Physical evidence was presented, witnesses were called for testimony, and various exhibits were shown. The jury weighed the evidence of the case and made a judgment based on the facts, the law and the legal precedent.
In an appellate court, the facts of your case cannot be re-argued, nor can new evidence be submitted or new testimony be heard. Rather, you have to stick to whatever is “on the record” from the trial court.
The appellate court is only interested in determining:
- if a procedural or constitutional error was made in the lower court; and
- whether or not that error impacted the outcome of your case.
In other words, was the law applied correctly and fairly when your case was originally tried?
Preparing A Strong Appellate Brief
As your appellate attorney, my job will be to write a comprehensive appellate brief that
follows the strict Rules of Court and outlines the reasons why the trial court’s judgment is wrong.
I will carefully analyze the existing trial transcript and conduct extensive research to frame the strongest and most compelling argument possible.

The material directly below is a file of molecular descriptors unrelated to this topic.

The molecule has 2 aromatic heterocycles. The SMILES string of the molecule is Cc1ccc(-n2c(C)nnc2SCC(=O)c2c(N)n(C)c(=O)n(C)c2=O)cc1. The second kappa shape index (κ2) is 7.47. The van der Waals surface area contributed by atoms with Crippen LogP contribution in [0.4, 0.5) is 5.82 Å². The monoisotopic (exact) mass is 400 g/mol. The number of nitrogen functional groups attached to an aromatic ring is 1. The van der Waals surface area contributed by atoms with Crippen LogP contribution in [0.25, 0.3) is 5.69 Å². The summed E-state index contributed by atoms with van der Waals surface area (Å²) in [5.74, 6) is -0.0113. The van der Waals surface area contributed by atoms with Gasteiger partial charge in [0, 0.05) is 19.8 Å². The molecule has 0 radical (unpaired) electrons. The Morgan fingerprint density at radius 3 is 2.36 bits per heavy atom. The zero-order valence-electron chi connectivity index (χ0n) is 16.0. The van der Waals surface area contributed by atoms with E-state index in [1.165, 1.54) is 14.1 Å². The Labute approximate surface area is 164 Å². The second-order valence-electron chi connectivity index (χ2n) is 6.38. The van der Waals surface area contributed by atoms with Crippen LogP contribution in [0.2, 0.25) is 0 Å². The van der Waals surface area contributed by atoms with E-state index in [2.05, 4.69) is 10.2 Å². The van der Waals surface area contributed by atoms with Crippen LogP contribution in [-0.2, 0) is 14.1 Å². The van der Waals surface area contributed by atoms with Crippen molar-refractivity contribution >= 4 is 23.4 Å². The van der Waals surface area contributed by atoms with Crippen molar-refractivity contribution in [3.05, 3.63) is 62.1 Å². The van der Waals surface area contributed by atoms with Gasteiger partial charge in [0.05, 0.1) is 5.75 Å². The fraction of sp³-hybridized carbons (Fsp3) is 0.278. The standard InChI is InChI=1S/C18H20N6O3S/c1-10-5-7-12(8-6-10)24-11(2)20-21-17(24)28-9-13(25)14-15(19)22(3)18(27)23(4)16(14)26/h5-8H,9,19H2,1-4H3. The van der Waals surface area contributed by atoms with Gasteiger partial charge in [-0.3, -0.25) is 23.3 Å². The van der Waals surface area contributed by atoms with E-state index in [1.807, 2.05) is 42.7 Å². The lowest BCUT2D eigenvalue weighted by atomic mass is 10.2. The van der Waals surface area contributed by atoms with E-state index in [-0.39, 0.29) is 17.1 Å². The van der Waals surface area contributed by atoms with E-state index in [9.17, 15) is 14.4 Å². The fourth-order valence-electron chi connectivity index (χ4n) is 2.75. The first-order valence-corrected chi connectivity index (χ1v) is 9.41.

Errors I may cite in a brief could include:
- incorrect ruling on admissibility of evidence
- incorrect applications of law
- legal errors made by judge or prosecution
- insufficient evidence to uphold conviction or judgment
- improper jury instructions
The appellate brief is then submitted to a panel of judges for review. After the submission, there will be an opportunity for me to present an oral argument to the panel.
At this juncture, I will weave in the facts from the record that best supports why the decision of the lower court was unjust. Months after the oral argument, the court will issue a written opinion on your case.
Understanding Connecticut’s Court Process
The Connecticut court system has four levels: two trial courts and two appellate courts.
Attorney Llinas can provide assistance with:
- Appeals from District Court to Circuit Court
- Appeals from Circuit Court to Courts of Special Appeal
- Appeals from Court of Special Appeal to Court of Appeal
- Appeals from administrative agencies
When the courts hear an appeal, they will either:
- reverse the initial judgment
- remand the case for a new trial
- modify the judgment in light of the applicable law, or
- affirm the prior judgment
There is one District Court with branches in each of various Connecticut counties and cities.
This court handles:
- traffic violations
- certain felony crimes
- domestic violence and peace order petitions
- landlord-tenant disputes
- small claims of $5,000 or less
- and other civil cases involving claims up to $30,000.
A case in the District Court is tried before a judge only; there are no jury trials. If you are unhappy with a judgment in the District Court, it can be appealed to the Circuit Court.